The Beach Boys Pet Sounds

The Beach Boys Pet Sounds

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Whenever pundits, critics, and intelligentsia decide that some work of art or other is worthy of being designated “the absolute greatest painting/recording/novel/lint collection of all time,” there’s always someone with claws out, waiting to pounce on the pronouncement and rip the accolades to so many adjective-laden shreds. Oddly enough, in the case of Beach Boy Brian Wilson’s compositional masterwork Pet Sounds, it was the rest of his band who couldn’t figure out what all the fuss was about. Sure, the other Boys (Mike Love, Brian’s brothers Carl and Dennis, and Al Jardine) sang their parts (as written by Brian) beautifully, even if they were singing gobbledegook about “hanging onto your ego.” But these lush, symphonic, and baroque pieces were as far removed from the good-time surf ditties the band was known for as they could possibly be. For all the band knew, these tunes could’ve been beamed into Brian’s brain from another planet. And for all we know, they probably were.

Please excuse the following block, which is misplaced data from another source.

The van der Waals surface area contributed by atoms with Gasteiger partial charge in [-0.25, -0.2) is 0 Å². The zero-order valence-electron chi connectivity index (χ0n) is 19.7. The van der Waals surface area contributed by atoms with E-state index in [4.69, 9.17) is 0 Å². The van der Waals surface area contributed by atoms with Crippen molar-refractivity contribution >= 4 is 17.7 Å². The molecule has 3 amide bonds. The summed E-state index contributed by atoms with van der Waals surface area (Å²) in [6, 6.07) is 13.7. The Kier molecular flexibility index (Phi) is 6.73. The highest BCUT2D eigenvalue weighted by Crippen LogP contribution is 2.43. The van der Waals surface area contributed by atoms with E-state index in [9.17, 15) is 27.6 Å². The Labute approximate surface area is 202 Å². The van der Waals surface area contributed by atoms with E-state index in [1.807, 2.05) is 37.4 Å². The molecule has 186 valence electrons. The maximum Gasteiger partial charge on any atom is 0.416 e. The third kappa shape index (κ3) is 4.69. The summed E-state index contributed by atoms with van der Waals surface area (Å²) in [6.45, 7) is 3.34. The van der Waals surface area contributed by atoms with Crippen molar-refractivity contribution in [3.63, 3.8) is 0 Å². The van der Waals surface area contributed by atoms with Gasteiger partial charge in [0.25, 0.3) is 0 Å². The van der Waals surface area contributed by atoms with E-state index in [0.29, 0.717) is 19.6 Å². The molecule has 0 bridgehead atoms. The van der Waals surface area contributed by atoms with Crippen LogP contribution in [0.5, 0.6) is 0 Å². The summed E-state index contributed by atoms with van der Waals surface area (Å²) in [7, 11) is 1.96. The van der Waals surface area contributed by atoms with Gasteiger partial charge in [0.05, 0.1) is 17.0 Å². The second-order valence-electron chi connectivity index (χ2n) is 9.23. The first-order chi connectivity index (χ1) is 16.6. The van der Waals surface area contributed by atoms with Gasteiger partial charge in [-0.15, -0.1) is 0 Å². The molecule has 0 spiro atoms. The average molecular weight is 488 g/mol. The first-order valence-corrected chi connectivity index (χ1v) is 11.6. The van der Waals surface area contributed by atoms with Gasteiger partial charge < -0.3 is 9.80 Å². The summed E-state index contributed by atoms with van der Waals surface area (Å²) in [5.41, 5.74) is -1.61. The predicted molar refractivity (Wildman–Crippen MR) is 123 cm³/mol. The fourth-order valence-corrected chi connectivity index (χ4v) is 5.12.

Still, even with stiff resistance from his bandmates, his record label, and potentially even his fans, Brian soldiered on, pulling these pet sounds from his head and painstakingly putting them to tape. And we’re a much better world for it. Imagine a world without Carl Wilson’s sublime, gentle reading of “God Only Knows” (the first song to include the word “God” in the title, according to folklore). A world without the impossibly gorgeous vocal harmonies stacked sky-high in the closing of “You Still Believe in Me.” A world without the giddy, heart-bursting optimism of “Wouldn’t It Be Nice,” or the silly musical mischief of “Sloop John B.” I can’t imagine living in such a world, and thank God (and Brian Wilson) we don’t have to.

So while his band thought he was bonkers, and the American public didn’t quite get it right away, Pet Sounds did find an eager audience in the U.K., and in particular with those shaggy mustachioed mop-tops the Beatles, who proceeded to nick various aspects of the album for their own orch-pop opus Sgt. Pepper’s Lonely Heart’s Club Band. Wilson would hear that album and be tempted to recoil in defeat, and the Beach Boys’s days as summertime chart-toppers grew limited. But as time has crept on, the hosannas for Pet Sounds are still fervently sounded (hell, even Mike Love likes it now), you can buy several versions of the collection (including a lavish box set containing alternate versions, a cappella takes, and other goodies), and it’s widely regarded as perhaps the greatest pop album ever made. And still, somewhere on planet Earth, someone is experiencing the euphoria of these songs for the first time. To that person, I say welcome to a new and lovelier world.

Release Date
April 19, 1966
Label
Capitol
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